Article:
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[ NNSquad ] Re: CNN's use of "Octoshape" slips live video P2P into users' PCs
This seems more like the same old fear mongering we're used to from the carriers. Perhaps one can argue against the particulars of Octoshape but the story attacks the entire category of applications and, perhaps, the very idea of running third party applications on our PCs.
I'm more concerned about Daschle's patron, Leo Hindrey of Excite@Home, than I am about CNN's attempt to advance connectivity. After all, it was Exite@Home that warned us against abusing our privileges by using webcams. Why suddenly this sympathy for that position? Shouldn't this administration be stimulating use instead of giving into fear?
How different is this from the many other applications we install such as flash players, Skype, Quicktime etc? If we couldn't run third party applications at all we'd be safe and stagnant. Flash is of particular interest since peer video is a key new capability. Skype 4 also makes video more usable. All of these have an impact on a participants' (not just user, but participant).
Is the privacy issue any different from the myriad of applications and services that are monetized by reporting our what we are seeing, reading, thinking? I'm more concerned with how much we should trust our sources of information like CNN and Fox. They can already track our reading habits.
Shouldn’t we be applauding any effort to make use of (what should be) abundant capacity and encouraging innovation rather than cowering before the byte cappers and the EULAs? After all we also violated the prohibitions against home networking and webcams that were common and we all benefited. How can we be responsible for all the bits sent from our machines when we host many applications -- often within the sandbox of browsers. Do we know what our children, visitors and others are dong with every applications and every byte? For that matter how many people have a clue as to what is happening within their own machines? What about the first amendment issues requiring we police all the public speech that happens to go over providers’ paths just because the government has sold off our rights to free speech?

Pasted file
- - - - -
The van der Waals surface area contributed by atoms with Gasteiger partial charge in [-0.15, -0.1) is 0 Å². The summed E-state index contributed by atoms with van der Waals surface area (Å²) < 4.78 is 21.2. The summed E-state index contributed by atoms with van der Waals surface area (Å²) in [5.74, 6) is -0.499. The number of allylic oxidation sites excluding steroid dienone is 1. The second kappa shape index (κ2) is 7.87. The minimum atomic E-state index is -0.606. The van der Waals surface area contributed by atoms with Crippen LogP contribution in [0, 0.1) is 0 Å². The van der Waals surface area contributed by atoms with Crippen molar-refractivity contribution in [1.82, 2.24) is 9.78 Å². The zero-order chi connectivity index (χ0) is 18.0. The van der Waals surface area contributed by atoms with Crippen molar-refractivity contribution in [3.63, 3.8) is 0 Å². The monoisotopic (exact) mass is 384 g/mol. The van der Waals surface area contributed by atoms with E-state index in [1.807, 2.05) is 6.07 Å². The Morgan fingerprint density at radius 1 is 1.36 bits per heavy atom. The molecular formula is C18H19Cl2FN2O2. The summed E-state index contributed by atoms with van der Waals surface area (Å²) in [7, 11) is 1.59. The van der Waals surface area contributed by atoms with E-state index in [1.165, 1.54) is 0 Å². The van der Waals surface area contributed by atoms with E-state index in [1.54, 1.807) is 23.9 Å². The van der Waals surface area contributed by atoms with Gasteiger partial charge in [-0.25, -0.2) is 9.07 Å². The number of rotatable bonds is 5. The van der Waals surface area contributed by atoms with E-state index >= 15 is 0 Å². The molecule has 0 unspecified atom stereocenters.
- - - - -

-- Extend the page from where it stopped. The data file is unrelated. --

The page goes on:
The providers can blithely ignore our first amendment rights because our legal system has accepted the premise of scarcity and ignores egregious violations of antitrust principles by providers using their control of the transport to control content. Why should we accept this?
The cost shifting arguments ring hollow as the backbone providers costs' accounting artifacts. Yes, to local ISPs these may be real costs but that's because they are wholesalers and more like users than providers.
Let's not participant in ad hominem attacks asking why a small company from Denmark has managed to gain exclusive contracts -- next we'll wonder why a small company from Denmark has such control over the plastic block market. Is it a surprise that a company in the business of assisting video distribution has a connection with a company that does video distribution?
I'm cc'ing Stephen Ronan because of his heroic effort to provide access to users in apartments in some of the Boston housing projects. He has to share a pair of small DSL connections because the all the available fiber is off-limits thanks these arbitrary restriction on usage lest they threaten the incumbents 19th century business models. Do we solve this by blaming his users for using too much or the carriers for taking 100% of the capacity off of the table. (OK, 99.99999% -- a few fibers vs 7Mbps of DSL).
The potentially negative implications of Octoshape seem quite serious
in a number of ways and from a variety of bandwidth use, privacy, and
security standpoints. Given the reported lack of obvious, fully
informed disclosure to users about what this software is really doing
(language buried in the usage "fine print" doesn't fulfill this
requirement), one wonders if there might also be some interesting legal
issues as well in various locales.